Misconception # 6: Silicone rubbers generate a lot of fumes when they burn

It is believed that burning a silicone rubber generates fumes and gases that would be a disadvantage for certain applications. Actually, silicone rubbers by nature are self-extinguishing, and depending on the compounding of silicone rubber, generation of gases and fumes can be completely eliminated by adding flame retardants, and complying with standard requirements [2].

Misconception # 7: Silicone rubbers contribute to atmospheric contamination

The chemicals that cause environmental contamination are volatile organic compounds (VOCs), such as acetones, alcohols, methacrylates, acetates, among others. Chlorofluorcarbon compounds (CFCs) have been identified has having an effect on the ozone layer [4]. Due to its inorganic nature, silicone compounds or mixtures do not contain these type of chemicals that contribute to contamination.

Misconception # 8: Silicone rubbers take thousands of years to degrade

From the literal definition of biodegradation, silicone rubber is not biodegradable. However, with certain environmental conditions, the silicon-oxygen backbone can be split into water, silic acid, and carbon dioxide. Sunlight and atmospheric oxygen create low molecular weight silicone chains (cyclopentasiloxane). When they are buried, soil minerals act as catalysts, accelerating the chain scission and degrading the silicone rubber in only days [6].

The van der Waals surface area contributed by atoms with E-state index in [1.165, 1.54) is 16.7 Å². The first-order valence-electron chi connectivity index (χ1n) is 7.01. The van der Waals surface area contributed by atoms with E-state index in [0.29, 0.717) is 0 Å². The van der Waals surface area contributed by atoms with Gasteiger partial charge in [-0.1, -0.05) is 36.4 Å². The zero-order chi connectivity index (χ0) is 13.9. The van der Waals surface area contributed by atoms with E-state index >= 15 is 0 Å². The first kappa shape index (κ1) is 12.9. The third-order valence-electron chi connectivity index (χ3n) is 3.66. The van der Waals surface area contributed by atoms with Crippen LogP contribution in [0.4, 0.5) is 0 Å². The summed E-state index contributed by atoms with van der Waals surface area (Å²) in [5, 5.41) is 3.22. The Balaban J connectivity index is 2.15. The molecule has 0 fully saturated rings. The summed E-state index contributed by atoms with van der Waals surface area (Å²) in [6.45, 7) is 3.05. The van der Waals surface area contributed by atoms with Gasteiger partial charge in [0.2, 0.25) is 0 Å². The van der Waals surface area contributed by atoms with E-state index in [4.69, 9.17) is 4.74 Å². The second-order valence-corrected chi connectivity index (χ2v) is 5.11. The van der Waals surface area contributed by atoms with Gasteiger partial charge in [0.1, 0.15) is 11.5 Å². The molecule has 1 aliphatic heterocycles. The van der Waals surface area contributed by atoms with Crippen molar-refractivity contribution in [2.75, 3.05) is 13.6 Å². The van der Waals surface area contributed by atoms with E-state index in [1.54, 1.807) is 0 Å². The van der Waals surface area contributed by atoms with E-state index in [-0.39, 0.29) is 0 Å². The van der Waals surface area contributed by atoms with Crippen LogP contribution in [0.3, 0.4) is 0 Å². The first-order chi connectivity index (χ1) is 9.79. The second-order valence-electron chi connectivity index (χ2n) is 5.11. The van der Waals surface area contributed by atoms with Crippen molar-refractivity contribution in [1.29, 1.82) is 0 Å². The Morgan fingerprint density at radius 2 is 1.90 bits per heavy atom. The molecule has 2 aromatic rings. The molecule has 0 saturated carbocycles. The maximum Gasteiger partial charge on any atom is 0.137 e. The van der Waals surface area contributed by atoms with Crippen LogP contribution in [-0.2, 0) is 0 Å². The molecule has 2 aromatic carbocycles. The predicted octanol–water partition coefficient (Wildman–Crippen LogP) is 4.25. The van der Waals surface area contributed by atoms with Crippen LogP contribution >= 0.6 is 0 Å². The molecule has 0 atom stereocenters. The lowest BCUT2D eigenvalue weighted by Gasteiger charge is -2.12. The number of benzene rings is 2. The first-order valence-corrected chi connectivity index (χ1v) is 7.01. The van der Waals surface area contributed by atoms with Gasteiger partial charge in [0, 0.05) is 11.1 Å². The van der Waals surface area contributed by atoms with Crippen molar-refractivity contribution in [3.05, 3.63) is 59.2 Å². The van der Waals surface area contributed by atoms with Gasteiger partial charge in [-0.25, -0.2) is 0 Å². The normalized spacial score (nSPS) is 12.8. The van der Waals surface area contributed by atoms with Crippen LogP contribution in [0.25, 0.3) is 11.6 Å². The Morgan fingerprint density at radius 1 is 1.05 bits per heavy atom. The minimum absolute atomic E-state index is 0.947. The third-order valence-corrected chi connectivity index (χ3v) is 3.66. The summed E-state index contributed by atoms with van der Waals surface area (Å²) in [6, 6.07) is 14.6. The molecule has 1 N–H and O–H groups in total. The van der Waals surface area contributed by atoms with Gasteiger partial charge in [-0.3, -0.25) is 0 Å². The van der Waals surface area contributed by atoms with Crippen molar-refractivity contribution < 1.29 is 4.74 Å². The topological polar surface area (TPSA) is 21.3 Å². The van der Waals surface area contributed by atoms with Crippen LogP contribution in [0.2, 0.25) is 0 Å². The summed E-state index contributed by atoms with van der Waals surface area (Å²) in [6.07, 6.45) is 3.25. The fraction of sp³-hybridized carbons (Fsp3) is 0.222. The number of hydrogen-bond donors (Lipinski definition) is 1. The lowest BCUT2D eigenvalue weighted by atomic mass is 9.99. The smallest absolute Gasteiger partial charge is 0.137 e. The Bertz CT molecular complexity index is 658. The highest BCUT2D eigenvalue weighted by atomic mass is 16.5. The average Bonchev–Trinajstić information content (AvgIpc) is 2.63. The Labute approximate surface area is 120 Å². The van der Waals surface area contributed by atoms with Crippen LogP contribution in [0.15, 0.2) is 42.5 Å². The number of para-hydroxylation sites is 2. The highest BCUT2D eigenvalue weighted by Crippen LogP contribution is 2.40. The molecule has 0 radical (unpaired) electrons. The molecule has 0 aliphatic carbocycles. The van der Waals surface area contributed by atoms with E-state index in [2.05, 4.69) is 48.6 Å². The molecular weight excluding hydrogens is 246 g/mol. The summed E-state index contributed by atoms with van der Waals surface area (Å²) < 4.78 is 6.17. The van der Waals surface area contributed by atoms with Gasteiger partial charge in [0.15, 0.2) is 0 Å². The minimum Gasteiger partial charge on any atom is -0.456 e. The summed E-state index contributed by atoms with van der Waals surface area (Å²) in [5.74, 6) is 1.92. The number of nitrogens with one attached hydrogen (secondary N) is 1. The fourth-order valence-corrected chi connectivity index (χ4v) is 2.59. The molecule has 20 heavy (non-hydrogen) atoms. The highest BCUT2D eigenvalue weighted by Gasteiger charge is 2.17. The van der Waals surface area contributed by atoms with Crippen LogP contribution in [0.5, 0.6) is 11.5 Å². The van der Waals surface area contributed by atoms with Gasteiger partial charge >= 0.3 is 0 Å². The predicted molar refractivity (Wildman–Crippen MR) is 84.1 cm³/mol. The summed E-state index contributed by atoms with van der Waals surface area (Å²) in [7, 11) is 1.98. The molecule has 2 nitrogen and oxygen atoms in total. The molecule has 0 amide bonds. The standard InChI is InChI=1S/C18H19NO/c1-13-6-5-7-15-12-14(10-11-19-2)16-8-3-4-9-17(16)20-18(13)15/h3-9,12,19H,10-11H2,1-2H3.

Misconception # 9: Silicone rubbers create allergies and irritations

Many studies have been conducted on this subject, and unlike other types of rubbers (i.e., natural latex rubber), silicone rubbers do not irritate the skin or create allergic reactions. In fact, the inherent biological inertness of silicone (including Liquid Silicone Rubber) is an advantage. [2].

Misconception # 10: Silicone rubbers bioaccumulate in the human body

Bioaccumulation is “the accumulation of a toxic substance in tissues of a living organism. It occurs when the rate of intake of the substances is greater than the rate of the excretion or metabolic transformation of the substance” [1]. In extensive testing, silicone rubbers have exhibited superior compatibility with human tissue and body fluids and an extremely low tissue response when implanted, compared with other elastomers. Odorless and tasteless, silicones do not support bacteria growth and will not stain or corrode other materials. They are often formulated to comply with FDA, ISO, and Tripartite biocompatibility guidelines for medical products [3}.

Misconception No. 11: Silicone rubbers cause diseases

Due to fact that many applications of silicone rubber are in contact with the human body or with food, there is a concern that the material can cause diseases. As far as the release of molecules during the application, they are too big to penetrate tissues. The Food and Drug Administration (FDA) is very strict about materials that contact human beings and has approved use with consumables such as food and beverages and food-safe silicone is also found in use in the cosmetics and pharmaceutical industries [7].

References

  1. http://www.dictionary.com
  2. http://www.calmont.com/blog/?p=908
  3. http://www.mddionline.com/article/silicone-rubber-medical-device-applications
  4. http://www.skininc.com/skinscience/ingredients/12-Silicone-Myths-Exploded-269445911.html?prodrefresh=
  5. http://www.ozone-hole.org.uk
  6. http://www.dowcorning.com
  7. http://www.rubbercal.com/industrial-rubber/fda-approved-rubber/